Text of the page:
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dc.contributor.authorThomson, Colin
dc.contributor.authorPieper, Ian James
dc.date.accessioned2019-09-25T19:40:52Z
dc.date.available2019-09-25T19:40:52Z
dc.date.created2014-05-06 19:48
dc.date.issued2013
dc.identifieroai:eprints.qut.edu.au:71016
dc.identifierhttp://eprints.qut.edu.au/71016/
dc.identifier.urihttp://hdl.handle.net/20.500.12424/454122
dc.description.abstractOne of the core values to be applied by a body reviewing the ethics of human research is justice. The inclusion of justice as a requirement in the ethical review of human research is relatively recent and its utility had been largely unexamined until debates arose about the conduct of international biomedical research in the late 1990s. The subsequent amendment of authoritative documents in ways that appeared to shift the meaning of conceptions of justice generated a deal of controversy. Another difficulty has been that both the theory and the substance of justice that are applied by researchers or reviewers can be frequently seen to be subjective. Both the concept of justice – whether distributive or commutative - and what counts as a just distribution or exchange – are given different weight and meanings by different people. In this paper, the origins and more recent debates about the requirement to consider justice as a criterion in the ethical review of human research are traced, relevant conceptions of justice are distinguished and the manner in which they can be applied meaningfully in the ethical review all human research is identified. The way that these concepts are articulated in, and the intent and function of, specific paragraphs of the National Statement on Ethical Conduct in Human Research (NHMRC, ARC, UA, 2007) (National Statement) is explained. The National Statement identifies a number of issues that should be considered when a human research ethics committee is reviewing the justice aspects of an application. It also provides guidance to researchers as to how they can show that there is a fair distribution of burdens and benefits in the participant experience and the research outcomes. It also provides practical guidance to researchers on how to think through issues of justice so that they can demonstrate that the design of their research projects meets this ethical requirement is also provided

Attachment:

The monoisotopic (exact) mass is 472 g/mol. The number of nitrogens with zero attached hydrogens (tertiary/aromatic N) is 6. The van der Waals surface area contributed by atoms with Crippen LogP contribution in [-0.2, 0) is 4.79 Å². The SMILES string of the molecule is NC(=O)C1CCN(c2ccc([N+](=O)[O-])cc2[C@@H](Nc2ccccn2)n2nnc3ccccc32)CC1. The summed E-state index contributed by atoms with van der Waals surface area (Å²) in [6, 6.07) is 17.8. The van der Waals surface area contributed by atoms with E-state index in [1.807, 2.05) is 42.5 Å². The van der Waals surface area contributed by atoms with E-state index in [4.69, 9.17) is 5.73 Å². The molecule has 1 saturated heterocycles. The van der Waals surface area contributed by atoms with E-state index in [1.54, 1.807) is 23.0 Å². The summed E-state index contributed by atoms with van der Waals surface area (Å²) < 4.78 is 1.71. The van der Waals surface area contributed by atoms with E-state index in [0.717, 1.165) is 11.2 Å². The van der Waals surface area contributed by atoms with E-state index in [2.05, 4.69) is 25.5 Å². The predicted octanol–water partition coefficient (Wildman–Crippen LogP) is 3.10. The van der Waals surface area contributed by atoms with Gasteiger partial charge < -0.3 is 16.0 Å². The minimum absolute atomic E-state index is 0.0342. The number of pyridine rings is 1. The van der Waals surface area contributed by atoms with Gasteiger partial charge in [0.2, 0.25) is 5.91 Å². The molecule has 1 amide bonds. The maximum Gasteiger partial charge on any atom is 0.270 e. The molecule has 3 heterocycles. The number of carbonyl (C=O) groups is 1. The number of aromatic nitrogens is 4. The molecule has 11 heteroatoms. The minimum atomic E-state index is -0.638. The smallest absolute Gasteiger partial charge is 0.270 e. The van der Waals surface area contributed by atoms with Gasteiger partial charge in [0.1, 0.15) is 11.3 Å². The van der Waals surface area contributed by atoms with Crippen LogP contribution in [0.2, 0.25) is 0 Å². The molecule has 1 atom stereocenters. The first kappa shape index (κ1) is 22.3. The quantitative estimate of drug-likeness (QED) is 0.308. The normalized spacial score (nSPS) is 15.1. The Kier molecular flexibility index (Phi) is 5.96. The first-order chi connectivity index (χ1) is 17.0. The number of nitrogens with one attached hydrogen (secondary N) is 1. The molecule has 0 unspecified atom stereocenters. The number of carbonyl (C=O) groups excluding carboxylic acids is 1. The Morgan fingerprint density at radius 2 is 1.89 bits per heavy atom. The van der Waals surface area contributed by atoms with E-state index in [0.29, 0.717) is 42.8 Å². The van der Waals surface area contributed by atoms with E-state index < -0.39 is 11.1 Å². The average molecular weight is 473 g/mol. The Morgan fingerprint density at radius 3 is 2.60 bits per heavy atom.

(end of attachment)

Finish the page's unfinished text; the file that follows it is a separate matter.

dc.format.mediumapplication/pdf
dc.publisherMonash University, Centre for Human Bioethics
dc.relation.ispartofhttp://journals.publishing.monash.edu/ojs/index.php/mber/article/view/1067/1393
dc.relation.ispartofhttp://eprints.qut.edu.au/71016/1/Justice_%2D_conceptual_%26_practical_guide_%2D_Accepted.pdf
dc.relation.ispartofPieper, Ian James & Thomson, Colin (2013) Justice in human research ethics : a conceptual and practical guide. Monash Bioethics Review, 31(1), pp. 99-116.
dc.rightsCopyright 2014 Monash University, Centre for Human Bioethics
dc.sourceFaculty of Law; Health Law Research Centre
dc.subjectJustice
dc.subject220100 APPLIED ETHICS
dc.subjectEthics
dc.subjectHuman Research Ethics Committee
dc.subjectHuman Research Ethics
dc.titleJustice in human research ethics : a conceptual and practical guide
dc.typeJournal Article
ge.collectioncodeEC
ge.collectioncodeED
ge.dataimportlabelOAI metadata object
ge.identifier.legacyglobethics:5756092
ge.identifier.permalinkhttps://www.globethics.net/gel/5756092
ge.lastmodificationdate2014-09-18 23:10
ge.submissions0
ge.oai.exportid53
ge.oai.repositoryid996
ge.oai.setnameStatus = Published
ge.oai.setnameePrint Type = Journal Article
ge.oai.setnameSubject = Australian and New Zealand Standard Research Classification: PHILOSOPHY AND RELIGIOUS STUDIES (220000): APPLIED ETHICS (220100)
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ge.linkhttp://eprints.qut.edu.au/71016/


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